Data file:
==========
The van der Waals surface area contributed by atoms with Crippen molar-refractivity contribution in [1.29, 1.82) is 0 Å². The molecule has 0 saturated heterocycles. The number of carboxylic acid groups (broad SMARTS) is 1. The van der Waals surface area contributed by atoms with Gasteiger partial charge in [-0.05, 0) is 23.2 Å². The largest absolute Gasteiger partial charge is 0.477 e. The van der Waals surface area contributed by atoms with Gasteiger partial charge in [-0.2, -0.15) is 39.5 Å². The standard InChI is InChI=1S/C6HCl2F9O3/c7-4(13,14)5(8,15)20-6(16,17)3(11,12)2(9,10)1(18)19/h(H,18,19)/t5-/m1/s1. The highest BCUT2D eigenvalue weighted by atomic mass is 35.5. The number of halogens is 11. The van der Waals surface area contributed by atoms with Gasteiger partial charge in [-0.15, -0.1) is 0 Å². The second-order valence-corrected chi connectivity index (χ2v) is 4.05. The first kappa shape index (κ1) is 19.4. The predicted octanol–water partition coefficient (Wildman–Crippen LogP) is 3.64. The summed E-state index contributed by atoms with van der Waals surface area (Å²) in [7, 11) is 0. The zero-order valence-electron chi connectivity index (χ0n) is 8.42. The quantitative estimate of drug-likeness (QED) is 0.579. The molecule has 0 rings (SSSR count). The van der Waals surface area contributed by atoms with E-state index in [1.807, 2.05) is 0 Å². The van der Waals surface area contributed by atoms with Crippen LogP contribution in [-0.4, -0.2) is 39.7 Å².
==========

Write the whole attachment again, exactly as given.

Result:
The van der Waals surface area contributed by atoms with Crippen molar-refractivity contribution in [1.29, 1.82) is 0 Å². The molecule has 0 saturated heterocycles. The number of carboxylic acid groups (broad SMARTS) is 1. The van der Waals surface area contributed by atoms with Gasteiger partial charge in [-0.05, 0) is 23.2 Å². The largest absolute Gasteiger partial charge is 0.477 e. The van der Waals surface area contributed by atoms with Gasteiger partial charge in [-0.2, -0.15) is 39.5 Å². The standard InChI is InChI=1S/C6HCl2F9O3/c7-4(13,14)5(8,15)20-6(16,17)3(11,12)2(9,10)1(18)19/h(H,18,19)/t5-/m1/s1. The highest BCUT2D eigenvalue weighted by atomic mass is 35.5. The number of halogens is 11. The van der Waals surface area contributed by atoms with Gasteiger partial charge in [-0.15, -0.1) is 0 Å². The second-order valence-corrected chi connectivity index (χ2v) is 4.05. The first kappa shape index (κ1) is 19.4. The predicted octanol–water partition coefficient (Wildman–Crippen LogP) is 3.64. The summed E-state index contributed by atoms with van der Waals surface area (Å²) in [7, 11) is 0. The zero-order valence-electron chi connectivity index (χ0n) is 8.42. The quantitative estimate of drug-likeness (QED) is 0.579. The molecule has 0 rings (SSSR count). The van der Waals surface area contributed by atoms with E-state index in [1.807, 2.05) is 0 Å². The van der Waals surface area contributed by atoms with Crippen LogP contribution in [-0.4, -0.2) is 39.7 Å².